COLUMBUS, Ohio (WCMH) Several people in central Ohio say their eyes will be glued Wednesday to the first Democratic debate for 2020 presidential run.
Some of the issues people are worried about include the economy, rising student debt, women’s health and affordable housing.
“Increasing cost of student debt,” said Andrew Doup.
Will Gillespie said: “I’m very concerned about gerrymandering.”
Kelly Harrop said she concerned about many things, “Affordable housing, being a recent college grad, that’s important to all of us, and the shape of the economy, college debt, all of that.”
Kelly Harrop said she will watch the Democratic debates with friends.
She said out of all the issues she can point to two top her list.
“So I’m really interested in hearing them talk about women’s health issues,” said Harrop. “I mean obviously we’ve seen the “heartbeat bill” passed in Ohio and Georgia. So that is something I would be interested in hearing them talk about. I’m also incredibly concerned with what’s happening at the border, and the detention camps. So, I would like to see them address more important ways to fix what’s going on down there, more humane ways.”
Harrop’s concerns are issues that people here in Ohio have rallied for and against.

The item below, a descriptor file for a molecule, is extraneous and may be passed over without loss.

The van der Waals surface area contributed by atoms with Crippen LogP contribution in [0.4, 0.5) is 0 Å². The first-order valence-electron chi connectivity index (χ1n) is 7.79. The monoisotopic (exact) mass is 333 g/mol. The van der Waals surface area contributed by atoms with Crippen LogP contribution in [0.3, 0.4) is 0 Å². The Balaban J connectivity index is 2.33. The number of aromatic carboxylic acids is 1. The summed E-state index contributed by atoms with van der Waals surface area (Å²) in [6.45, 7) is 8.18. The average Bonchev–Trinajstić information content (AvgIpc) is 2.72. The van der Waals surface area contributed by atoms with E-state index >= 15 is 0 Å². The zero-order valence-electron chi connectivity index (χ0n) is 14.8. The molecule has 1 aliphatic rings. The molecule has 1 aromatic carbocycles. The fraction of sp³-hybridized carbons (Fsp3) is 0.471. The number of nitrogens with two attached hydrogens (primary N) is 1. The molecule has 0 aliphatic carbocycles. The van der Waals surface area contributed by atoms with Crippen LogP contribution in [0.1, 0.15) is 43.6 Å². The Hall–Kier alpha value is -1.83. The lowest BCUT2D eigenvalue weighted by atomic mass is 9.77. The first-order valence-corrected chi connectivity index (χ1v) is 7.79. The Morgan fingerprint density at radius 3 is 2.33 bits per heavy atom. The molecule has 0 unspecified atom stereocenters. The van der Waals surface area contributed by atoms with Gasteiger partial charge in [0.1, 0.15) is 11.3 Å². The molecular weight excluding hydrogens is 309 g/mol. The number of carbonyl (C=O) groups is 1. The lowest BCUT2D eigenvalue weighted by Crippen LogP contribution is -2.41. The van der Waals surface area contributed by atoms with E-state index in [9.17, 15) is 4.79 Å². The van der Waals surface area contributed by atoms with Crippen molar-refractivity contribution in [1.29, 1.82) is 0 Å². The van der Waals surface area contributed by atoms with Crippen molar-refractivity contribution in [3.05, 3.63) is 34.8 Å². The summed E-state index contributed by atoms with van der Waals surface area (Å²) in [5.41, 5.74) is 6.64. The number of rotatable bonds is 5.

Another issue Ohioans are facing is how tariffs are affecting farmers.
Many farmers say they have already taken a financial hit because of what the rain has done to their fields.
Gillespie said tariffs are also causing some issues for farmers.
So he wants to know if there’s a Democratic candidate who would be able to help him and his family.
“My primary issue that I’m going to be voting on when it’s time is going to be how that candidate is going to handle tariffs and foreign trade especially with Ag commodities.”
Gillespie said the trade wars have added a second, unwanted obstacle.
“The main concern is the unpredictability especially with the soybean market,” said Gillespie. “For us, the soybean is our livelihood, and if we can’t plan very well it sure makes that next year a lot harder to try and anticipate what to expect and it makes management more difficult.”
He said the current trade wars make it nearly impossible for them to plan out next years crop.
“We’re like should we transition to more of the winter wheat or corn as well. There’s high input cost with corn, so we have to balance those cost and try to make wise decisions. That’s all we can do is try,” Gillespie said.
Agriculture Secretary Sonny Perdue said in a recent interview he does not expect a trade deal to be reached between the U.S. and China when President Donald Trump meets China’s president at this month’s G-20 summit but hopes one can happen by the end of the year, he said.
Gillespie response to that was he wants to hear if a Democratic candidate has a better solution.